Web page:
|Coaxial cable||Bend radius (mm/in)||Diameter (mm/in)||Max. frequency (GHz)|
|1.13 aka 1.13mm||4.5 / 0.177||1.13 / 0.04||6|
|1.32 aka 1.32mm||5.5 / 0.216||1.32 / 0.051||3|
|1.37 aka 1.37mm||9 / 0.354||1.37 / 0.053||6|
|RG 174 coax||9.9 / 0.393||2.79 / 0.11||1|
|RG 178 coax||10.16 / 0.4||1.83 / 0.072||3|
It is often necessary to use very thin and flexible coax for U.FL cables, even though the more flexible options have the most signal loss.
The more flexible the coax, the more signal loss it has among the options. However, it is often required or important to use very thin and flexible coax for two reasons:
- In tight spaces (inside of cases and enclosures), a thin coax option is often necessary. Sometimes limited size of ports, requires the use of the most flexible 1.13 coax, or 1.32 or 1.37.
- Thicker coax may make the U.FL connector pop off the jack: When connecting U.FL connector to a jack on a mini-PCI card or board, often the tight space requires the use of 1.13,1.32 or 1.37mm coaxial cable, because it is very thin and flexible. Very thin cable is typically needed in tight spaces inside of enclosures, so that the uFL connector will snap down on the jack without popping off.
The five coax types in the table above are the only five types that can be used with U.FL connectors. All thicker coax types are too large in diameter to be used with U.FL. 1.13 coax, or 1.32 or 1.37 are known as micro or mini-coax.
Flexibility and bend radius will affect the performance of U.FL cable assemblies when they are routed and used in radio frequency circuits. The minimum bend radius of a coaxial cable is the minimum radius at which the cable can be bent without physical damage or impairment of its performance. It is usually around five times the outer diameter of the coax (though this is not hard and fast).
Exceeding the bend radius limit will cause:
- The cable to become kinked
- Disruption of the concentric layered structure of the cable
- Displacement of the inner conductor
- Warping of the outer braided shielding
- Impedance changes within the cable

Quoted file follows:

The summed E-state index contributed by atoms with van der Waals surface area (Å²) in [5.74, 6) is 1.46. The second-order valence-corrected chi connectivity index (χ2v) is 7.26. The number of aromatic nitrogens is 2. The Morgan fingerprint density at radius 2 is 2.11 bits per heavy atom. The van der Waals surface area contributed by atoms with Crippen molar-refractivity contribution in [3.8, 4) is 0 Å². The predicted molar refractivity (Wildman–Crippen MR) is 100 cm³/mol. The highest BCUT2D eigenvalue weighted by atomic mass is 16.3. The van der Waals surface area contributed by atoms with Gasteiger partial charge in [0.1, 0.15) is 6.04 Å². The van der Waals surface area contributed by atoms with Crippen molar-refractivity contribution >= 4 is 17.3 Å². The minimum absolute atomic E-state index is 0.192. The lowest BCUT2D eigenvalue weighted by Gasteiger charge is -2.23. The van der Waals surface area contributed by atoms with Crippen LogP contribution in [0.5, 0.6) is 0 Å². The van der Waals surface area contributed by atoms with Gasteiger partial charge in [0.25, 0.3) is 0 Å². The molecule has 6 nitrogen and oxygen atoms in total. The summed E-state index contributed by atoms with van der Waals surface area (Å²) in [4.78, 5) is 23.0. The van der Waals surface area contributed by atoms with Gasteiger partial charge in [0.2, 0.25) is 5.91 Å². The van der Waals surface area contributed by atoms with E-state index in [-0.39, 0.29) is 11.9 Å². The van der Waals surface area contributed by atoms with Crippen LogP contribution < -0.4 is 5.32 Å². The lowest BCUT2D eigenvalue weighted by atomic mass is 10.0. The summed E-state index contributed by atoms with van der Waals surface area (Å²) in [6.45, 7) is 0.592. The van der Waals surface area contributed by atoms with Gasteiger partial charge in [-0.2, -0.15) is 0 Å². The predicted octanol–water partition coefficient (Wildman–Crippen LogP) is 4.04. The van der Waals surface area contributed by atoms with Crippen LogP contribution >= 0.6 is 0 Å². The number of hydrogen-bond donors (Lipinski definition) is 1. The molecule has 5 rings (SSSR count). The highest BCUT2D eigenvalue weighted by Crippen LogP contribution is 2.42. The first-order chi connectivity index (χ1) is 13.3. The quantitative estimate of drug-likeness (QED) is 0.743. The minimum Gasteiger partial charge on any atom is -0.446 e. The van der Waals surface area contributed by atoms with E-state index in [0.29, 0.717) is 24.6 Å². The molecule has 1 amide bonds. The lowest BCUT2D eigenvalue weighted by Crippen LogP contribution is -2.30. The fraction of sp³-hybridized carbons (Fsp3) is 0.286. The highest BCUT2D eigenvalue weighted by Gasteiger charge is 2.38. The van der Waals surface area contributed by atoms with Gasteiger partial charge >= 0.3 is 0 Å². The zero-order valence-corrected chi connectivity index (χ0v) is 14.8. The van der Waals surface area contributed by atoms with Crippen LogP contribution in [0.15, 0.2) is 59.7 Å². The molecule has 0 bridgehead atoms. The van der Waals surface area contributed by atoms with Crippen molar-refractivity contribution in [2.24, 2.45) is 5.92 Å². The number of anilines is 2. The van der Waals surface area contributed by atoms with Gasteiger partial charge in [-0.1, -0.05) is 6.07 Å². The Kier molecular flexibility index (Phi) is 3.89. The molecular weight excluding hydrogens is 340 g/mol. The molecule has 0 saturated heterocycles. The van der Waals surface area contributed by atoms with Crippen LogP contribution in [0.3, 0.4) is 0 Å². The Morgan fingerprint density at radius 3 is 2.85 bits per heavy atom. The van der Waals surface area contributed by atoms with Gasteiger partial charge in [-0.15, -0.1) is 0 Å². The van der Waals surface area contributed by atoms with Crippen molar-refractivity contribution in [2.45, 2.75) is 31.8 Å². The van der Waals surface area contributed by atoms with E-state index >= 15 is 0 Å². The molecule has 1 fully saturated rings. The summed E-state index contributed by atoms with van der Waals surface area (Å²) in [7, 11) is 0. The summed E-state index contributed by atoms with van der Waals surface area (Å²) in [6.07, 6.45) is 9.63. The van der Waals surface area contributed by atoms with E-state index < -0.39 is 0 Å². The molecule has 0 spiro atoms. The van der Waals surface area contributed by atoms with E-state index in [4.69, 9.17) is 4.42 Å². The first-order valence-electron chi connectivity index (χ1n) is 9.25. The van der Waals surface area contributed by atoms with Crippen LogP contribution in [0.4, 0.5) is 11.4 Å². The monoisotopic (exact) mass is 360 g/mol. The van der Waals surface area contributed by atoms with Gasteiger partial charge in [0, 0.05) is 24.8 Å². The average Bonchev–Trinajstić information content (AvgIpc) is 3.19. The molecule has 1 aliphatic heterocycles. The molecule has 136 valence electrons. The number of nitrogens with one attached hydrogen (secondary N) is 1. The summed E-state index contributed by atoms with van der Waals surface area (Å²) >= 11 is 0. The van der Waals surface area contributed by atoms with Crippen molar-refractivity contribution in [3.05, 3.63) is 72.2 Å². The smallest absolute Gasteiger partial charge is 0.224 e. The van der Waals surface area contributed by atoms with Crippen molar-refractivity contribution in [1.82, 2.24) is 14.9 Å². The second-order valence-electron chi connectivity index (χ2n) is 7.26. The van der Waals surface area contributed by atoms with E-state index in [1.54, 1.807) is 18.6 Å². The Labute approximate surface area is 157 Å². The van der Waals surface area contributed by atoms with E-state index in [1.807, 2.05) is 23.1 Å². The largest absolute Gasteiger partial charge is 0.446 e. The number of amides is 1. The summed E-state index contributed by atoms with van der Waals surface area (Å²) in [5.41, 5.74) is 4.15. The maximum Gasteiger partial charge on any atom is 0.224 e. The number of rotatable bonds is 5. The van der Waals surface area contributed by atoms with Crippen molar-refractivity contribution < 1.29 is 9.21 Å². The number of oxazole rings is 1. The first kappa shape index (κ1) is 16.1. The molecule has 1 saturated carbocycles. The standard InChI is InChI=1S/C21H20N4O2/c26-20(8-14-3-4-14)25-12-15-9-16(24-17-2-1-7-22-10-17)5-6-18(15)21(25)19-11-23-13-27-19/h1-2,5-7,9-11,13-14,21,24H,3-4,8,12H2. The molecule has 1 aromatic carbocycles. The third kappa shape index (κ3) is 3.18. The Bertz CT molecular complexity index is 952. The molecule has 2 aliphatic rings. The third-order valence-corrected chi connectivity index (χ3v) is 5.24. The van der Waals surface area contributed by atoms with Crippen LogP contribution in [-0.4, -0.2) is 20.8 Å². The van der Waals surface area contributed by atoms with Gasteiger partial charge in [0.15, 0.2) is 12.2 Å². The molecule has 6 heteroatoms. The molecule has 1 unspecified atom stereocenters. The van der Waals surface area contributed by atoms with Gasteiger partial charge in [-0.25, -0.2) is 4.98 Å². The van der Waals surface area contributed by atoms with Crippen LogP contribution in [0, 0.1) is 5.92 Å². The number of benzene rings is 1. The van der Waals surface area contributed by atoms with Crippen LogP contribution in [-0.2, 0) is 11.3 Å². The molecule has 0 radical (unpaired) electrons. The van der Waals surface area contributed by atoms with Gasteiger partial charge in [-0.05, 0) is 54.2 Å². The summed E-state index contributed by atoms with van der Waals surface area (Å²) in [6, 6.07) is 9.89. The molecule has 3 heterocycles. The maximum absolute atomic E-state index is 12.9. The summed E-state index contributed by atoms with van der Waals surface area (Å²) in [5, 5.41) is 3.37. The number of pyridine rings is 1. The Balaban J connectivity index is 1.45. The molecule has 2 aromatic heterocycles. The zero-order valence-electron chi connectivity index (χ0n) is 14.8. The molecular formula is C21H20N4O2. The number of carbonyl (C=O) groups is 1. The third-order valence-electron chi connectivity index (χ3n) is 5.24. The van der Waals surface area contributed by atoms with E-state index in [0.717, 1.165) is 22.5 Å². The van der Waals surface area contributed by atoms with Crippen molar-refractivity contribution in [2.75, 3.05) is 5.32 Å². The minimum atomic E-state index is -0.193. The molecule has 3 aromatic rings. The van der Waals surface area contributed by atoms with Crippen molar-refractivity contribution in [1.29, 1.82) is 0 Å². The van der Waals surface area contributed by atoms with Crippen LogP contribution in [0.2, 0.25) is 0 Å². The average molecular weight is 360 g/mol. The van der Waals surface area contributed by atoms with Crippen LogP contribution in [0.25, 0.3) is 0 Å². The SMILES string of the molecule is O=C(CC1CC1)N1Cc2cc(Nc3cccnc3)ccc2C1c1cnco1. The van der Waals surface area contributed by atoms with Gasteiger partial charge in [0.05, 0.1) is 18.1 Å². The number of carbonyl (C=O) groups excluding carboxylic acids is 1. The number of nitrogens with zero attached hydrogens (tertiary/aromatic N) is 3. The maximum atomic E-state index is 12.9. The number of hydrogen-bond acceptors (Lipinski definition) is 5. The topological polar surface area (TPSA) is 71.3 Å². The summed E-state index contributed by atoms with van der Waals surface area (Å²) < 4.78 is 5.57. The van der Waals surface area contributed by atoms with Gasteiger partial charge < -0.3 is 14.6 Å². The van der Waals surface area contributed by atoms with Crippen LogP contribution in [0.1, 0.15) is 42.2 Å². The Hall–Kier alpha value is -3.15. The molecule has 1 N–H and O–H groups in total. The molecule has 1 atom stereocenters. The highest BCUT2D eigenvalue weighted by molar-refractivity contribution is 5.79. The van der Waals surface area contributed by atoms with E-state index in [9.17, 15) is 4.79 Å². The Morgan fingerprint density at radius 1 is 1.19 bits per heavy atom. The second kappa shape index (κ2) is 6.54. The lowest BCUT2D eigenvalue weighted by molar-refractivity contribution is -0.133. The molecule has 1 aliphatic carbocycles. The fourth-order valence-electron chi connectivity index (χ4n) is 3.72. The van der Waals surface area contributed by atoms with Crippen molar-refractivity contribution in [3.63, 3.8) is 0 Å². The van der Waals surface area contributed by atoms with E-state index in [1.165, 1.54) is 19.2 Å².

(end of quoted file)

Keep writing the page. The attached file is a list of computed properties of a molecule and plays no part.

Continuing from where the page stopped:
- Discontinuities along the length of the cable that cause an increase in VSWR, signal loss, and reflections
- Degraded overall performance of the radio frequency circuit in which the bent cable is used
This means that coaxial cable with increased flexibility is a favorable selection in settings where a low bend radius is critical for reliable routing. As the cable is passed it often has to bend around fixed structures that can create a corner in the cable if is not adequately flexible. The table at the top of the page compares the bend radius of the five coax cables along with the diameter and maximum frequency range for a quick comparison.
The U.FL connector by Hirose is a lightweight micro-miniature coaxial cable connector known for its low profile (mated height of only 2.5 millimeters) and consistent performance at microwave frequencies up to 6 GHz. It consists of a male jack which is usually PCB-mounted and a female plug that forms a reliable mechanical and electrical connection that is confirmed by a tactile click sensation. The small mounting area of this ultra-small surface-mounted coaxial connector makes it ideal for applications where wireless connectivity is required within a device.
All coaxial cable featured is manufactured in compliance with the European Unions Restriction of Hazardous Substances (RoHS) legislation and its international equivalents as well as existing Conflict Minerals legislation, including Section 1502 of the Dodd-Frank Act.
Posted by George Hardesty on 22nd Nov 2020